Multi-disciplinary research for a Safe Transition to automated transport in the cities of tomorrow (MuST)
The Automated Driving Safety (ADS) project, sponsored by Chalmers Area of Advance Transport, contributed to the birth of a new Marie Curie Innovative Training Network project, SHAPE-IT (15 PhD students), which scales up the ambitions and challenges for cross-disciplinary research within our network. SHAPE-IT promises to make automation safer but it may fail if the network across Chalmers and GU does not properly consider its multi-disciplinary aspects. MuST’s main purpose is to create a platform for senior researchers to share their knowledge and develop a strategy for multidisciplinary research solutions. This strategy may guide SHAPE-IT, and also align it with the ongoing activities and projects coupled to AoA, SAFER, and CHAIR, and within the WASP program. To have a real impact on transportation by facilitating a safe transition to automated transport in the cities of the future, we need to identify synergies and opportunities across research fields, become aware of multi-disciplinary problems and create multi-disciplinary solutions. This is what MuST is about.
This project will identify, analyze, and partially address some critical research questions relating to a smooth transition to a safe transport system of the future that are best answered within a multi-disciplinary framework. Four departments at Chalmers (M2, CSE, E2, and MV) join this project. M2 and CSE are also part of SHAPE-IT. The current (revised; due to budget reductions in the application granting phase) scope of the project specifically focuses on the interactions between researchers on statistical methods for facilitate the assessment of automated vehicles, as well as interactions on the topic of challenges related to the use of C2X communication in traffic safety solutions. In addition, we aim to include a few focus-group-like meetings with experts across involved departments, on how we better can use our multi-disciplinary research strengths to solve research problems related to automated vehicles, so that the transition to automated transport can be as safe as possible.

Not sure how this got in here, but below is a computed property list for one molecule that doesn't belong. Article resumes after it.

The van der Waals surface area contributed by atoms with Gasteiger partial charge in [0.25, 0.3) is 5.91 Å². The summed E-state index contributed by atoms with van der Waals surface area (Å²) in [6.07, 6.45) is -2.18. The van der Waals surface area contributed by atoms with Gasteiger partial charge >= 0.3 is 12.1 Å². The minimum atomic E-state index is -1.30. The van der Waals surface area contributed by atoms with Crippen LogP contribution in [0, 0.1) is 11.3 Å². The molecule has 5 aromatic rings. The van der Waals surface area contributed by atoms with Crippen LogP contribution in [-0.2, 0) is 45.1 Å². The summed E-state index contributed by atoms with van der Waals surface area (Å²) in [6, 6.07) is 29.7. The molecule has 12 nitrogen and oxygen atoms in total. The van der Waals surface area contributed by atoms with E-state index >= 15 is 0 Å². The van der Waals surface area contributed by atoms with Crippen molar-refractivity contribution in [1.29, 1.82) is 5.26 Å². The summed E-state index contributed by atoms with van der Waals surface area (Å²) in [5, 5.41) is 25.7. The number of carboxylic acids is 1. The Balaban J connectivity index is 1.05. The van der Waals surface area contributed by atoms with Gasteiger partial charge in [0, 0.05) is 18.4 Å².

Marco Dozza (contact)
Professor at Chalmers, Mechanics and Maritime Sciences, Vehicle Safety, Crash Analysis and Prevention
Researcher at Chalmers, Mechanics and Maritime Sciences, Vehicle Safety, Crash Analysis and Prevention
Senior Researcher at Chalmers, Mechanics and Maritime Sciences, Vehicle Safety, Crash Analysis and Prevention
Associate Professor at Chalmers, Computer Science and Engineering (Chalmers), Software Engineering (Chalmers), Software Engineering for Cyber Physical Systems
Senior Lecturer at Chalmers, Mathematical Sciences, Applied Mathematics and Statistics
Associate Professor at Chalmers, Computer Science and Engineering (Chalmers), Software Engineering (Chalmers), Software Engineering for Testing, Requirements, Innovation and Psychology
Full Professor at Chalmers, Electrical Engineering, Communication and Antenna Systems
Funding Chalmers participation during 2020
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Areas of Advance